It’s Perfect Nonsense at the Marlowe as Jeeves and Wooster take centre stage

It’s Perfect Nonsense at the Marlowe as Jeeves and Wooster take centre stage

Robert Webb in Jeeves & Wooster In Perfect Nonsense


Emma Shelton, Newspaper Editor, reviews Jeeves and Wooster in Perfect Nonsense, starring Jason Thorpe and Robert Webb at the Marlowe

The aristocratic fool, yet loveable Bertie Wooster has a story to tell. Joined by his humble but comparably wiser valet Jeeves, and Seppings (Christopher Ryan), he decides that the best way to tell it is to stage it. The audience is invited in to their ‘play’ which unfolds like a dress rehearsal. We are continuously reminded that the story is a construction as much as the staging of it; the mechanisms of the set are brought to the forefront and the various set changes are also the actors’ duty.

It’s a play that plays with our imagination, forcing us to see past the flaws in the ‘play’. Much of the comedy comes from Wooster’s inability to pretend that he is really living his story – an inability to act essentially. He continuously refers to the problems encountered with the staging of his narrative, the building of his set and the cross dressing, stating that Jeeves’ resemblance to Madeline Bassett is ‘uncanny’, drawing more attention to the fact that Jeeves is simply wearing a lamp shade and a curtain to resemble a woman. “Perhaps if we stopped drawing attention to the narrative devices, this narration would be easier”, Jeeves suggests, when in fact, this self-referentiality is what makes the narration increasingly intriguing and comic for the audience. The play does not remain rooted in one genre but by mixing them and switching from one form to another, experimenting with cinematic slow motion effects or Wooster juggling the role of Wooster and narrator, a fictional device usually excluded in the process of adapting a book to the stage, the audience is kept permanently on their toes.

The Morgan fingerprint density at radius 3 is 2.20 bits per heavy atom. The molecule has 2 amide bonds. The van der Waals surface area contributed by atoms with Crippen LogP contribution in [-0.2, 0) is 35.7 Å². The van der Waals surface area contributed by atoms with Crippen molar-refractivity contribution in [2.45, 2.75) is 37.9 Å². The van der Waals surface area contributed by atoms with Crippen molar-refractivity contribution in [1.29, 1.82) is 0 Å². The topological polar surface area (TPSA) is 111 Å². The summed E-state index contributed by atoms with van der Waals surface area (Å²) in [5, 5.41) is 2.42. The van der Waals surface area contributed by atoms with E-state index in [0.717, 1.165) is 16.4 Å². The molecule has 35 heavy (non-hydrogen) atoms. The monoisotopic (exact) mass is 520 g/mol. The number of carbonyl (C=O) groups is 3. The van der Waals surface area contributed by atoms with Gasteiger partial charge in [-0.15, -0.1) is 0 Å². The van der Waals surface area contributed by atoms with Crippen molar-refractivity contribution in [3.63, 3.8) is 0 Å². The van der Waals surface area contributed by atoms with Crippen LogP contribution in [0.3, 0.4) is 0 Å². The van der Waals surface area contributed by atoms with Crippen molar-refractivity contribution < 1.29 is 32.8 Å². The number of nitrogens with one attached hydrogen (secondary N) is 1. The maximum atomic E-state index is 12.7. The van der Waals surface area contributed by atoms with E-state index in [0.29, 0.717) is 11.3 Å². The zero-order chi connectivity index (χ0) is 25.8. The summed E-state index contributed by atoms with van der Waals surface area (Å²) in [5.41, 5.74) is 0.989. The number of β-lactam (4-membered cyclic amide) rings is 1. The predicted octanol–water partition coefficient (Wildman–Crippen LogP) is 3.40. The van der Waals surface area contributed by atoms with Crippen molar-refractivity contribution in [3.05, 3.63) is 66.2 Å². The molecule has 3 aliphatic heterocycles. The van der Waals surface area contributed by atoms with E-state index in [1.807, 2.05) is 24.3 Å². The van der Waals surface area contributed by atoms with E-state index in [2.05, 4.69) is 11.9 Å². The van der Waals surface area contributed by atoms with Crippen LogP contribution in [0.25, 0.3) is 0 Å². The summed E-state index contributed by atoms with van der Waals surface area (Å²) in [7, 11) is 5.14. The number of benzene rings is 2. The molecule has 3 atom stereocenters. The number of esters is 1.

Raucous laughter echoed in the theatre as the play dissolves into madness and the various narrative threads become entangled and prove impossible to act simultaneously by merely three actors, yet they pull it off. Or perhaps one should say that the performances are carried out by merely two actors, as Wooster becomes so engrossed with his own story, and content with his personal performance, that he is oblivious to how physically demanding his narration becomes for Jeeves and Seppings as they run through characters, sets, props, costumes and sex changes. The kerfuffle that ensues is clever, ingenious and highly entertaining, yet the comedy produced from the slapstick humour does eventually wear off. Although the play is rife with British sarcasm and puns, unfortunately it adopts a pantomime quality which becomes, at times, a little overbearing and tiresome, and loses some of P.G Wodehouse’s original sophistication and finesse.

The highlight of the evening was the finale. As the three actors come on to bow, they launch into a lively and light-hearted Charleston, still in character; a little unexpected but incredibly fun to watch– the ever-serious and sombre Jeeves steals the show.

Despite minor drawbacks and distractions, to end the show with a dance can only make you leave the theatre with a smile on your face. A highly enjoyable evening, ideal to take your mind of impending deadlines and work.

Jeeves and Wooster in Perfect Nonsense is showing at the Marlowe until 21 March 2015. Find out more here


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